Discover interesting geological formations as you tour the Fleurieu Peninsula, south of Adelaide, SA
Many travellers take the route south from Adelaide down the Fleurieu Peninsula to Cape Jervis for the ferry to Kangaroo Island. It’s an easy two-hour drive if you don’t make any stops along the way. But if you hurry through this area, you miss out on some unspoilt beaches, magnificent coastal scenery and hidden sites that Adelaide people like to think they are keeping to themselves.
Only 75km south of Adelaide are the twin towns of Yankalilla and Normanville, which make a great base for exploring Yankalilla Bay and the inland hamlets to the south and east. All those bays and headlands are well worth exploring. For instance, if you turn off the main road at Normanville and drive through the town centre you come to the beach, with panoramic views of the spectacular coastline to the south. Normanville has plenty of cafes and restaurants and two caravan parks. A one or two-night stopover here will give you a chance to explore the area.
The beach at Normanville has sand dunes that were formed 6000 years ago, which is just yesterday in the geological time frame. These heritage-listed dunes are the last major remnant of similar dunes that once existed behind many beaches along the Gulf of St Vincent.
Just 3km south of Normanville, where the main road becomes hemmed in between towering cliffs and the rocky shoreline, you could easily miss the turn-off for Lady Bay. A short side road goes down to the beach where ancient, weathered rocks are exposed at low tide. These so-called basement rocks were formed around two billion years ago and are the oldest rocks on the peninsula.
One kilometre further south, where the road curves up onto the clifftop, is an interesting scenic lookout. Beside the car park, an anchor from the naval destroyer HMAS Hobart has been turned into a memorial. After being decommissioned, the ship was scuttled offshore and is now a popular diving site.
As you continue down the coast, you can’t miss the broken chimney of historic Leonards Mill, an old flour mill that is now a restaurant. Turn off here for Second Valley, where high rocky cliffs surround a small natural harbour. Across this sheltered bay you can see the remains of old fishermen’s shacks next to a shingle beach. The path from the jetty towards these shacks skirts around the base of dramatic cliffs. The layers of slate and marble were buckled during a geological upheaval 500 million years ago.
Next stop on the route is Rapid Bay, a few kilometres off the main road. Colonel William Light, surveyor-general of SA, sailed into the bay in 1836 during his voyage to find an appropriate location for the future capital of the colony of South Australia. Opposite the beachside camping area is a memorial anchor commemorating his arrival. Light surveyed the area and named the bay after his vessel, the Rapid.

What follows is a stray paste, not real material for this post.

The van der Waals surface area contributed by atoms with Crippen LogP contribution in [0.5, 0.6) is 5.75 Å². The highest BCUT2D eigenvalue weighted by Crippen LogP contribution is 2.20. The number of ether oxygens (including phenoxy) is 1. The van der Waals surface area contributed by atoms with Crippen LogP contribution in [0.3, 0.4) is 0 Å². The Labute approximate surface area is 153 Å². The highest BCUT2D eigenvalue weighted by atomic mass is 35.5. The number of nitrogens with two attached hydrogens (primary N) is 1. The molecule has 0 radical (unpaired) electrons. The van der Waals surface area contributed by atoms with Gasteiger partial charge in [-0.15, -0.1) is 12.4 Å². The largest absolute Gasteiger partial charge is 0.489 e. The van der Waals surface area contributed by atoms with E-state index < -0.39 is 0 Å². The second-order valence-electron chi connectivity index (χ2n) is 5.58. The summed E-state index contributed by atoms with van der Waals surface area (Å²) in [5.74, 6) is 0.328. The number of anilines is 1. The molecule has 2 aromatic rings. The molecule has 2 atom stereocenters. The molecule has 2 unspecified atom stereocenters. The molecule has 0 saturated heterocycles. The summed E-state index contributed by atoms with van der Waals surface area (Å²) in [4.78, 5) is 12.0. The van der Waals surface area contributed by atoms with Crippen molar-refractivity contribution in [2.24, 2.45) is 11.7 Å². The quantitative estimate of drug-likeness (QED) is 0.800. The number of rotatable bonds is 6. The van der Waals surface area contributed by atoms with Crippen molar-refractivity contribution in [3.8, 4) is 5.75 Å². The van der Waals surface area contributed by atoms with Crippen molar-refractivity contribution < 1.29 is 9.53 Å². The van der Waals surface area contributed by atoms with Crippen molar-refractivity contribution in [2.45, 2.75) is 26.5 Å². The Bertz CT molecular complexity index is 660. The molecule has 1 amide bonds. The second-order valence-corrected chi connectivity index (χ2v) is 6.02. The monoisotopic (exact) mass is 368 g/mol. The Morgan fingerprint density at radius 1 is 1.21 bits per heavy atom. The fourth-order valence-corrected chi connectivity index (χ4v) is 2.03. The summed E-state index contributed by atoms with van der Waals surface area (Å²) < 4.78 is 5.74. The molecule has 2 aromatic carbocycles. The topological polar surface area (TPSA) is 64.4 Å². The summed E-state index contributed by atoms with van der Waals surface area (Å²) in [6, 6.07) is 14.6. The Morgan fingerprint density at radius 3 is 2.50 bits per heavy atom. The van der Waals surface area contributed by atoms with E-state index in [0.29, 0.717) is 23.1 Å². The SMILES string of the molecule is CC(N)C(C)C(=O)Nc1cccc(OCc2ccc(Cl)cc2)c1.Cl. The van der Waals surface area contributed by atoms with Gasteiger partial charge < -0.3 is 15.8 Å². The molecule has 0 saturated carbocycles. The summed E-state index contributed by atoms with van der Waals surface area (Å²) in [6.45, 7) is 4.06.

The campsite is a large, flat, grassed area that is suitable for caravans and motorhomes. Very basic facilities are provided – toilets, outdoor cold-water shower, and barbecues – but the campsite fee is only $6 per night. The long jetty at Rapid Bay is a famous diving spot, and the interesting buildings perched on the hillside belong to a limestone quarry.
The road south ends at Cape Jervis with sweeping views across the bay to Kangaroo Island. The channel between the peninsula and the island is called Backstairs Passage. It is sobering to think that this huge channel was probably gouged out by a glacier during an ice age that occurred 300 million years ago.
On the return trip to Normanville, it’s worth turning off the main road 6km east of Cape Jervis at the telecommunications tower to explore the ruins of the Talisker Silver Mine. Follow the signs along an unsealed road. After entering the Talisker Conservation Park, the first car park on the right is for a picnic area. Continue on down a steep incline to a second car park on the left, where a track through the bush leads to the mine. The extensive ruins provide a remarkable insight into the courage, determination and perhaps sheer greed of the Cornish miners who worked at the mine from 1862 until it closed in 1872. All the equipment, including steam engines, boilers and an ore crusher had to be transported to the site on bullock wagons over long distances of rough terrain.
If this tour has whetted your appetite for geological wonders, then head out from Normanville on the road through Yankalilla towards Victor Harbor on the other side of the peninsula. About 23km along this road you will find Glacier Rock, next to a cafe of the same name. This flat rock has clearly visible grooves across its surface, scraped out by a glacier around 250 million years ago when much of SA was covered in ice. It attracts geologists from all over the world.
For more information on caravan parks and holiday accommodation along the Fleurieu Peninsula, visit our Fleurieu Peninsula region guide.